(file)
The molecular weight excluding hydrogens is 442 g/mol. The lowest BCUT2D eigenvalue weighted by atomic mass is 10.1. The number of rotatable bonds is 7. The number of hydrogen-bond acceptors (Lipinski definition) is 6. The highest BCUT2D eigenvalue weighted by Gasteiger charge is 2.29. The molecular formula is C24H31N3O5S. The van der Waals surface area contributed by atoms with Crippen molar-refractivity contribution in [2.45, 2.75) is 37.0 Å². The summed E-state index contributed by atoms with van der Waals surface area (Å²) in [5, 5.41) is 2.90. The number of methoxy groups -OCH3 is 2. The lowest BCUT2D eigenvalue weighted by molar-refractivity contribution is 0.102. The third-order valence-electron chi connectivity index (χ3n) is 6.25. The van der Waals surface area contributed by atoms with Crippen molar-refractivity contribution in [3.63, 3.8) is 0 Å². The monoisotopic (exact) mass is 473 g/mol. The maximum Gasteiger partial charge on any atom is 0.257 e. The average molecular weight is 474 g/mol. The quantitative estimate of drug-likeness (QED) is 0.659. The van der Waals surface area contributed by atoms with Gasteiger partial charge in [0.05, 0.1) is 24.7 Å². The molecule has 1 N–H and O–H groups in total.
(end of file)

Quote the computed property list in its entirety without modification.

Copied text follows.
The molecular weight excluding hydrogens is 442 g/mol. The lowest BCUT2D eigenvalue weighted by atomic mass is 10.1. The number of rotatable bonds is 7. The number of hydrogen-bond acceptors (Lipinski definition) is 6. The highest BCUT2D eigenvalue weighted by Gasteiger charge is 2.29. The molecular formula is C24H31N3O5S. The van der Waals surface area contributed by atoms with Crippen molar-refractivity contribution in [2.45, 2.75) is 37.0 Å². The summed E-state index contributed by atoms with van der Waals surface area (Å²) in [5, 5.41) is 2.90. The number of methoxy groups -OCH3 is 2. The lowest BCUT2D eigenvalue weighted by molar-refractivity contribution is 0.102. The third-order valence-electron chi connectivity index (χ3n) is 6.25. The van der Waals surface area contributed by atoms with Crippen molar-refractivity contribution in [3.63, 3.8) is 0 Å². The monoisotopic (exact) mass is 473 g/mol. The maximum Gasteiger partial charge on any atom is 0.257 e. The average molecular weight is 474 g/mol. The quantitative estimate of drug-likeness (QED) is 0.659. The van der Waals surface area contributed by atoms with Gasteiger partial charge in [0.05, 0.1) is 24.7 Å². The molecule has 1 N–H and O–H groups in total.